Output image, returned as a grayscale or binary image whose size matches`BW`, and whose distribution of pixel values are determined by the content of `lut`.

• `A` is the same size as `BW`

• `A` is the same data type as `lut`

Data Types: `single` | `double` | `int8` | `int16` | `int32` | `int64` | `uint8` | `uint16` | `uint32` | `uint64` | `logical`

### `gpuarrayA` — Output image`gpuArray` containing a grayscale or binary image

Output image, returned as a`gpuArray` containing a grayscale or binary image.

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### Tips

• This function supports the generation of C code using MATLAB® Coder™. Note that if you choose the generic `MATLAB Host Computer` target platform, the function generates code that uses a precompiled, platform-specific shared library. Use of a shared library preserves performance optimizations but limits the target platforms for which code can be generated. For more information, see Understanding Code Generation with Image Processing Toolbox.

When generating code, specify an input image of class `logical`.

### Algorithms

The first step in each iteration of the filtering operation performed by `bwlookup` entails computing the `index` into vector `lut` based on the binary pixel pattern of the neighborhood matrix on image `BW`. The value in `lut` accessed at `index`, `lut(index)`, is inserted into output image `A` at the targeted pixel location. This results in image `A` being the same data type as vector `lut`.

Since there is a 1-to-1 correspondence in targeted pixel locations, image A is the same size as image `BW`. If the targeted pixel location is on an edge of image `BW` and if any part of the 2-by-2 or 3-by-3 neighborhood matrix extends beyond the image edge, then these non-image locations are padded with 0 in order to perform the filtering operation.

The following figures show the mapping from binary 0 and 1 patterns in the neighborhood matrices to its binary representation. Adding 1 to the binary representation yields `index` which is used to access `lut`.

For 2-by-2 neighborhoods, `length(lut)` is 16. There are four pixels in each neighborhood, and two possible states for each pixel, so the total number of permutations is 24 = 16.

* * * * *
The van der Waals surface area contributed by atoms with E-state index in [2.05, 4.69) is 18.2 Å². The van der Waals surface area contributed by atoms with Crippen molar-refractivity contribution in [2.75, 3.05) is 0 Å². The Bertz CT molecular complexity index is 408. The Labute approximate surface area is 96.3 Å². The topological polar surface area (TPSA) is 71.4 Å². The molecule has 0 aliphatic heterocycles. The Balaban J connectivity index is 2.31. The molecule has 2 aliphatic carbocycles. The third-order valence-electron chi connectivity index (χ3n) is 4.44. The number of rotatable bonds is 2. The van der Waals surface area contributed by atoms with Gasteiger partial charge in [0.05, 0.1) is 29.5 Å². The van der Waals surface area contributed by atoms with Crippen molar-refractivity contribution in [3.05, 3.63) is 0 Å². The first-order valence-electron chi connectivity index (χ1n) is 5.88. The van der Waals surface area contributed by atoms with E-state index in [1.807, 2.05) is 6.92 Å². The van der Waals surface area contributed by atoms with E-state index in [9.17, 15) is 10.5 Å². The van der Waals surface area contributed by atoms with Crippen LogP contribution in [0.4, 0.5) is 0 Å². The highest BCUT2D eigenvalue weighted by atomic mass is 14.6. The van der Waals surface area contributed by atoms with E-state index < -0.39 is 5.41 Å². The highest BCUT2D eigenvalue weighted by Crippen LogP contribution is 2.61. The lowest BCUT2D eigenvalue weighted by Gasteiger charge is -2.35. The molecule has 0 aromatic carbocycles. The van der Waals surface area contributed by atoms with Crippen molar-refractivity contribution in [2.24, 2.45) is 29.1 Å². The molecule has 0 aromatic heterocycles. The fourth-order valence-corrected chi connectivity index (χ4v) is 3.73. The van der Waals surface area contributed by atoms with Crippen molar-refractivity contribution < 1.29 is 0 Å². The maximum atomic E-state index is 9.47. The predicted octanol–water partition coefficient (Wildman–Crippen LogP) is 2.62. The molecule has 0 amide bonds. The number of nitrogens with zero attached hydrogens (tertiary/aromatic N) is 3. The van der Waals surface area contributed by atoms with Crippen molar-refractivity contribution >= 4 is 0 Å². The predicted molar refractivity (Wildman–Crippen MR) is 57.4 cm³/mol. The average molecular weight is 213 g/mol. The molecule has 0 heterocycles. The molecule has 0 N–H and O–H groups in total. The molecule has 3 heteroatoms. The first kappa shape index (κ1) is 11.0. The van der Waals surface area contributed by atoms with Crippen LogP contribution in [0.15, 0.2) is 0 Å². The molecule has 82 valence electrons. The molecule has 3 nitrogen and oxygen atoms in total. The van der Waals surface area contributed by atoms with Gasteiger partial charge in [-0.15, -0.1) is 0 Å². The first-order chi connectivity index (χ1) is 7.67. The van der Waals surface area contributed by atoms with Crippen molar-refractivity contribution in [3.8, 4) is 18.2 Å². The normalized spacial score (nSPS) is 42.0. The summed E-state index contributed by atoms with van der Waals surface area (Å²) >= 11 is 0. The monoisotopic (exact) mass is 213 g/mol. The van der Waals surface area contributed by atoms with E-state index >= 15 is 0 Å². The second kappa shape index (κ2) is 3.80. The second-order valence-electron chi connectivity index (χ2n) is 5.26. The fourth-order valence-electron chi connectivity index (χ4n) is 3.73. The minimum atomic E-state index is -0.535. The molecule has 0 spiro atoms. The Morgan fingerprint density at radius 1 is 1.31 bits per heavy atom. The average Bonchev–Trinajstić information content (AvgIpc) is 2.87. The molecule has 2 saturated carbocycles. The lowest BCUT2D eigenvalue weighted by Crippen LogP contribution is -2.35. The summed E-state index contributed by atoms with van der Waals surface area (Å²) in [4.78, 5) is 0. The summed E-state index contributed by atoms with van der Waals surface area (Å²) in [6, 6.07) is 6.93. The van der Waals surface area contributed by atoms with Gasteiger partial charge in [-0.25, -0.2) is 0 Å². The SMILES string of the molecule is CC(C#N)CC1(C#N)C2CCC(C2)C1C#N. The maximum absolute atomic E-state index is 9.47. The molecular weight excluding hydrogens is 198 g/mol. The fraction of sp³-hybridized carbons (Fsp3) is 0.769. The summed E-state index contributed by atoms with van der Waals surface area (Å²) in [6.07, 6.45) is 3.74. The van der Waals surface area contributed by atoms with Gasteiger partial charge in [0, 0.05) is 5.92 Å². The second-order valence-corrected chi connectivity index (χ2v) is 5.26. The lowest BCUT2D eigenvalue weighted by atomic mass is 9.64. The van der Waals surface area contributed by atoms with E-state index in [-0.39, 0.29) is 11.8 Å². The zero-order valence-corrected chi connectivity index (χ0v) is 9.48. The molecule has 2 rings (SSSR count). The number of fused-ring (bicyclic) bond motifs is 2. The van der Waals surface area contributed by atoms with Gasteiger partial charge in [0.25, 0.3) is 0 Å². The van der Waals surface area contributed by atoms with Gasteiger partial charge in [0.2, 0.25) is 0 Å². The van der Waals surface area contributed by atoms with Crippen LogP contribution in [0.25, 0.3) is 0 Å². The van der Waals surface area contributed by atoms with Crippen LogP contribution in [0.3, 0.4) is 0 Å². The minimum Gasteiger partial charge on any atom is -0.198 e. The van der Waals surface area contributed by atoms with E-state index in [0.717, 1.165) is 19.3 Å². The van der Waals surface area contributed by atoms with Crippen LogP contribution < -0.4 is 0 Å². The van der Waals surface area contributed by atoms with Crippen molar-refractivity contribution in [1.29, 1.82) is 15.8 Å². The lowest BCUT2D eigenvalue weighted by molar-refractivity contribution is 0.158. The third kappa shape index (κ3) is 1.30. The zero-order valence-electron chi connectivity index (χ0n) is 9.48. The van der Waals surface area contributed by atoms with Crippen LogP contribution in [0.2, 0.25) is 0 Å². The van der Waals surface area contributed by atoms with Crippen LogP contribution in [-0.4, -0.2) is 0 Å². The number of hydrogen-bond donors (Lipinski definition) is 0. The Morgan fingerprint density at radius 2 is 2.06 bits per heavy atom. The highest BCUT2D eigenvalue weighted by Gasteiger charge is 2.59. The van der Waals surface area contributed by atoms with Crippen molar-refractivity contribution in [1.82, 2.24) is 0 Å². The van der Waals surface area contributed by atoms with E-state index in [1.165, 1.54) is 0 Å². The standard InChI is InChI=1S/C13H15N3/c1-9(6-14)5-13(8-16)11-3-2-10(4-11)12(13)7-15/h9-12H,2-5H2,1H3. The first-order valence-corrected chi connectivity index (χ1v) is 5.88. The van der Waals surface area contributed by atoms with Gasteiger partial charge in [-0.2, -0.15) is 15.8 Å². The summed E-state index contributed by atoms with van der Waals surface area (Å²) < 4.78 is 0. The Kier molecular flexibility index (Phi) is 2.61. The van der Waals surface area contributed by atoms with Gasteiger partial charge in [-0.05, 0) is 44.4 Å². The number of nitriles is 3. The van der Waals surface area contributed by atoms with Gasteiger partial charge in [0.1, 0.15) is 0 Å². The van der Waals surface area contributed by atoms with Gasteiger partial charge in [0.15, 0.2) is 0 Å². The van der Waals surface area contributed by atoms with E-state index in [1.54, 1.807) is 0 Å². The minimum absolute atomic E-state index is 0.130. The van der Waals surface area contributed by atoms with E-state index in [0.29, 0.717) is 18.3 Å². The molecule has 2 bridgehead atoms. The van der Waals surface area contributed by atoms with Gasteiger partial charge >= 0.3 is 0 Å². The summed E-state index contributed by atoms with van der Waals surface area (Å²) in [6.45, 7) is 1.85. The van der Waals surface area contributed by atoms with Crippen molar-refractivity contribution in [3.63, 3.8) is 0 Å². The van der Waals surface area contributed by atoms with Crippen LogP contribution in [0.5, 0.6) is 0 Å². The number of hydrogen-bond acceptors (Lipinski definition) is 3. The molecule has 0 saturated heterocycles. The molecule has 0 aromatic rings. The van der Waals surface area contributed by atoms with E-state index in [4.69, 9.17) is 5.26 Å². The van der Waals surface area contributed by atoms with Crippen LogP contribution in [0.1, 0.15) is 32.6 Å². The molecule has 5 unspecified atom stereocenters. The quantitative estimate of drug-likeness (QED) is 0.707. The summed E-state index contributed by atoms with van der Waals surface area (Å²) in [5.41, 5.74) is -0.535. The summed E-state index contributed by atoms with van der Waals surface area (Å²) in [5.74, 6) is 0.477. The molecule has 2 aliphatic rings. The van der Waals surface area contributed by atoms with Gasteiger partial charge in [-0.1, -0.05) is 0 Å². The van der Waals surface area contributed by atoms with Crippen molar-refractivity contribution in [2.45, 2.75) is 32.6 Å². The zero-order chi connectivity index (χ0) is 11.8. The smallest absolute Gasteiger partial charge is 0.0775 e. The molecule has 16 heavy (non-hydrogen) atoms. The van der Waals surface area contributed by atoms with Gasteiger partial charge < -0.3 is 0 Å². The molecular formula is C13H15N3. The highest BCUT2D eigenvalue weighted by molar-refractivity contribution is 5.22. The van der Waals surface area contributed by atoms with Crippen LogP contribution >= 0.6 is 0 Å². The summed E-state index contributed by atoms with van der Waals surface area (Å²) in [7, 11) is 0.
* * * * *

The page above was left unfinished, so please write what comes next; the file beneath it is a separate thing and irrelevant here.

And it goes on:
To illustrate, this example shows how the pixel pattern in a 2-by-2 matrix determines which entry in `lut` is placed in the targeted pixel location.

1. Create random 16-element `lut` vector containing `uint8` data.

```scurr = rng; % save current random number generator seed state rng('default') % always generate same set of random numbers lut = uint8( round( 255*rand(16,1) ) ) % generate lut rng(scurr); % restore```
```lut = 208 231 32 233 161 25 71 139 244 246 40 248 244 124 204 36```
2. Create a 2-by-2 image and assume for this example that the targeted pixel location is location `BW(1,1)`.

`BW = [1 0; 0 1]`
```BW = 1 0 0 1```
3. By referring to the color coded mapping figure above, the binary representation for this 2-by-2 neighborhood can be computed as shown in the code snippet below. The logical 1 at `BW(1,1)` corresponds to blue in the figure which maps to the Least Signficant Bit (LSB) at position 0 in the 4-bit binary representation (,20= 1). The logical 1 at `BW(2,2)` is red which maps to the Most Significant Bit (MSB) at position 3 in the 4-bit binary representation (23= 8) .

```% BW(1,1): blue square; sets bit position 0 on right % BW(2,2): red square; sets bit position 3 on left binNot = '1 0 0 1'; % binary representation of 2x2 neighborhood matrix X = bin2dec( binNot ); % convert from binary to decimal index = X + 1 % add 1 to compute index value for uint8 vector lut A11 = lut(index) % value at A(1,1)```
```index = 10 A11 = 246```
4. The above calculation predicts that output image A should contain the value 246 at targeted position `A(1,1)`.

`A = bwlookup(BW,lut) % perform filtering`
```A = 246 32 161 231```

`A(1,1)` does in fact equal 246.

 Note:   For a more robust way to perform image erosion, see function `imerode`.

For 3-by-3 neighborhoods, `length(lut)` is 512. There are nine pixels in each neighborhood, and two possible states for each pixel, so the total number of permutations is 29 = 512.

The process for computing the binary representation of 3-by-3 neighborhood processing is the same as shown above for 2-by-2 neighborhoods.